civil and political rights under the Constitution, and to be refused
protection by the national government. It made no difference that the
robbers were _rebels_ and the robbed _loyal_ citizens. The hollow
promises of the rebels who had fought four years to destroy the
government, it seems, were better currency at Washington than the
protests of the loyal people who had saved it.
But the fifteen years that have elapsed since emancipation, have
demonstrated the fact that these loyal people who fought for and
saved the government, and who voted for and elected the present
administration, must be returned to practical slavery, submit to
serfdom, or emigrate to more civilized States, where their civil and
political rights will be cheerfully accorded to them.
The proof of this proposition lies in the fact that State after State,
in the South, which had amended their ante-bellum constitutions, so as
to conform to that of the United States, preparatory to their
readmission to the Union after the war, have, since their admission,
remodelled the said constitutions in the interest of the "dominant class
of white rulers." Moreover, the leaders of that same class are now in
hot haste to have the United States Constitution made to conform to
their own State laws, by the repeal of the amendments enfranchising the
freedmen, - a specimen of sharp practice and unparalleled audacity, only
equalled in the papal church, where the hierarchy made their system, and
then a translation of the Bible to fit into it, instead of making a
system to conform to the Bible, as originally written. (See Vaticanism
If "the dominant race," as Mr. Gordon called them at the Revere House
dinner, with the approval of Governor Rice and company, choose to put
their carts before their donkeys, in their own States, they can do so,
but when they call upon the nation to do it, the North may have a word
to say about it.
If that "dominant race" we have heard so much about, and of which we
have had such sad specimens in the present Congress, are expecting to
get their potatoes dug, their corn hoed, and their cotton picked, for a
peck of corn or so per week to each laborer, as their fathers have done
for a couple of centuries past, we beg leave to differ from them, and
suggest to their laborers a more excellent way for themselves. More than
this: we propose to assist those who desire a better condition, to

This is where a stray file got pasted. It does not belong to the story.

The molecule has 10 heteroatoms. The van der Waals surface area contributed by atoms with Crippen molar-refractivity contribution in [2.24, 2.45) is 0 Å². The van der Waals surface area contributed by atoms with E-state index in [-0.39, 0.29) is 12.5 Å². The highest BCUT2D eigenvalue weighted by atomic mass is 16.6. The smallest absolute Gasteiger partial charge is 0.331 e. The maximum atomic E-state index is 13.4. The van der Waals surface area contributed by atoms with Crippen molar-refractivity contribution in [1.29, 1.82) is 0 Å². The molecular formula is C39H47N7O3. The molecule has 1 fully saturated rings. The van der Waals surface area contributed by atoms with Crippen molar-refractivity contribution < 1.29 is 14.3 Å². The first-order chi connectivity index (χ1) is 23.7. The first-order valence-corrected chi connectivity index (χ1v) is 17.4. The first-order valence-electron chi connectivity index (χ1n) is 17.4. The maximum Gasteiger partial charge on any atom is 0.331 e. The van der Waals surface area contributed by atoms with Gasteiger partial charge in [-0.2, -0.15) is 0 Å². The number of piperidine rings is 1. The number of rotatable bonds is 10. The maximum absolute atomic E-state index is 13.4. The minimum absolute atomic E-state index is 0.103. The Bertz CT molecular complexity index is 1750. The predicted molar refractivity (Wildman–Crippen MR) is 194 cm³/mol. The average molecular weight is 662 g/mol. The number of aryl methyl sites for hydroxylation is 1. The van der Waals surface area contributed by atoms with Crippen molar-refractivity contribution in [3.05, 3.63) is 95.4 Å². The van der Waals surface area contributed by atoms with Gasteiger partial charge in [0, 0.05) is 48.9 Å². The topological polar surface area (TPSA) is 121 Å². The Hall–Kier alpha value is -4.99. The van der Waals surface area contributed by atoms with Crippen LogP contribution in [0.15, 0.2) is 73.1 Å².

obtain it quietly, where each can enjoy the fruits of his own labors,
and sit with his family under his own vine and fig-tree, man fashion,
and where their wives and daughters will not be stripped and receive
upon their bare backs, for some petty offence, as many lashes as the
"dominant race" may please to inflict, as was the practice under the old
slave code, and is still continued.
The whipping-post is as yet an institution of the slave oligarchy, if we
may credit the following telegram: -
"At Hampton, Virginia, the other day, a white girl of fourteen years
received fifteen lashes at the whipping-post for stealing a pair of
If the "white girl of fourteen years" had stolen, instead of a pair of
shoes, the assets of a bank, railroad, or any other corporation, she
would have been wined and dined according to the present moral code of
the solid South, which is being copied all over the country.
If our Northern readers feel that we have overdrawn the picture, and
"flaunted the bloody shirt," we beg them to remember that the Southern
press furnishes the material for that article. The last Boston paper we
happened to take up while writing, has the following quotation from the
"Oskolona (Mississippi) Southern States": -
"The future belongs to us and ours. Davis and his Cabinet and his
soldiers will rank with the Washingtons, the Hampdens, and the Tells in
the Pantheon of history, while Grant and his horde of bloody hirelings
will be classed with the Vandals, Goths, and Huns."
We will refer the reader to the "Appendix" of this, No. 9, for further
evidence of the public sentiment at the South, which goes to show that
the freedmen must EMIGRATE, FIGHT, or PERISH.
While the churches of the North are sending missionaries to educate them
up to the point of Christian citizenship and an educated ballot, the
"dominant white race" are robbing them of their political rights,
shooting them down, if they dare to assert them, and making them "hewers
of wood and drawers of water," as in the olden times of American
slavery. (See Appendix for evidence of this.)
PREAMBLE AND RESOLUTIONS.
The following preamble and resolutions, with plan of operations, will
indicate the work we propose to be done, or at least entered upon.
_Whereas_, by the proclamation of emancipation of President Lincoln in
the year 1863, about four million of colored people were emancipated
from American slavery; and _whereas_, by the subsequent amendments to
the Constitution of the United States, passed by Congress and ratified
by more than three-quarters of the States of the Union, nearly a million
of said emancipated slaves, of lawful age and sex, were enfranchised and
made citizens; and
_Whereas_, said amendments to the Constitution were practically
nullified and rendered a dead letter in the Southern States at the last
presidential election, and ever since, by disfranchising the colored
Republicans who would not put into the ballot-boxes Democratic tickets,
shooting some and intimidating others; and
_Whereas_, the elements of despotism in the Democratic party are now
clamoring for a repeal of the said constitutional amendments, so that
they may return the colored Republicans legally to their former
condition, or a worse one, and use them for Democratic voters and
ballot-box stuffers; therefore, -
1. _Resolved_, That the Principia Club appeal to the government of the